To those faithful millions of readers, the struggles of Captain America as he tries valiantly to lift Thor’s mighty hammer Mjolnir are nothing as compared to the labours of the Positively 4th XI’s captain as he struggles to complete his overs up the hill against the wind.

But mention of the Avengers does not bring to the mind of your correspondent hammer-lifting superheroes with personality defects written deep in their back-story.  Instead, across his mental widescreen, flicker images of leather-clad Diana Rigg and, before her, Honor Blackman.  Enough in those far off innocent days for any teenage boy to think that there might be more to life than net practice. It may be that those early distractions are responsible for certain weaknesses that have emerged in later life – such as the inability to play leg-spin bowling.

Be that as it may, the new season sees the Positively 4th XI – the only cricket team in the world named after a song by Bob Dylan – continue their meteoric rise through the divisions of ESCA.  They now take their place in the ultra-super-elite Positively 4thDivision – the only cricket league in the world named after a song by Bob Dylan.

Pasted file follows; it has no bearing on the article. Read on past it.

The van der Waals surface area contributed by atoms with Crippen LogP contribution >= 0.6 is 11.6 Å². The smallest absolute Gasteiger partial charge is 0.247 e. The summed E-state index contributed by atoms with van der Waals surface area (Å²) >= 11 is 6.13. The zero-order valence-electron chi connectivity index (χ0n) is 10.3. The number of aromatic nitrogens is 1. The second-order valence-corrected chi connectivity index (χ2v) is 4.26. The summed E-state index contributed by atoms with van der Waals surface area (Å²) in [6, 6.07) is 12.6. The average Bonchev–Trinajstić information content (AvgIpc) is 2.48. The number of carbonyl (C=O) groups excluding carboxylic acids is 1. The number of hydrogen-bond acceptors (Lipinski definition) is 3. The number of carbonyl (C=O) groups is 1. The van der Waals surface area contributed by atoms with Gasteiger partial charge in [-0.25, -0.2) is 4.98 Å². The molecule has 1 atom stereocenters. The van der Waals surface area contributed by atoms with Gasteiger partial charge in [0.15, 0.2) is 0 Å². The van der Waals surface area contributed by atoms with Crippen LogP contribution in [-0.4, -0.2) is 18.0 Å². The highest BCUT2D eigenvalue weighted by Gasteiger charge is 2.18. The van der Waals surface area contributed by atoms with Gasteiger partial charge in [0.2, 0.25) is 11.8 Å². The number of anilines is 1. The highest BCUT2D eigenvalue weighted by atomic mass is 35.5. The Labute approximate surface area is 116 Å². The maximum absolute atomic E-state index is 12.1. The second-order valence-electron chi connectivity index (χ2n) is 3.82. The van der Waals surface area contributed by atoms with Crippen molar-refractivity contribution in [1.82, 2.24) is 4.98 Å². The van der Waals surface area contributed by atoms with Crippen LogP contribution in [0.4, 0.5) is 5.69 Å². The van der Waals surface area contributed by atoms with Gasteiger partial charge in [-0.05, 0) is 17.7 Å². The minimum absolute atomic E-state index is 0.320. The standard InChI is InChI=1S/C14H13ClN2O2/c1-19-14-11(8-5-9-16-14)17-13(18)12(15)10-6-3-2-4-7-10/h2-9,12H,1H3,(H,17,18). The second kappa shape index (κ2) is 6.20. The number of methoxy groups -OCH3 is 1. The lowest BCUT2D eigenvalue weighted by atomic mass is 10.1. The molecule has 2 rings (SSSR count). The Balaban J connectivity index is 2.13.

As ever the new season is filled with promise – with enticing prospects of new insights into Gustav Mahler’s bowling action.  [It may be appropriate at this point if I – the former editor of these pages – interject to say that the new management have retained my services for the specific task of attempting to limit this correspondent’s digressions and irrelevancies to encourage him to stick to the factual and the cricket-based.  I have made only limited progress in this objective over the years – but believe me without my efforts the flood of references to Gustav Mahler and his mythical bowling action would have been overwhelming (or more correctly, even more overwhelming than it has been).  But the new management was concerned that to break this relationship summarily might cause complete mental collapse in the correspondent.  I have therefore agreed to continue to fulfil this important function. I hope therefore that references to Mahler can be minimised.  Ex-Ed]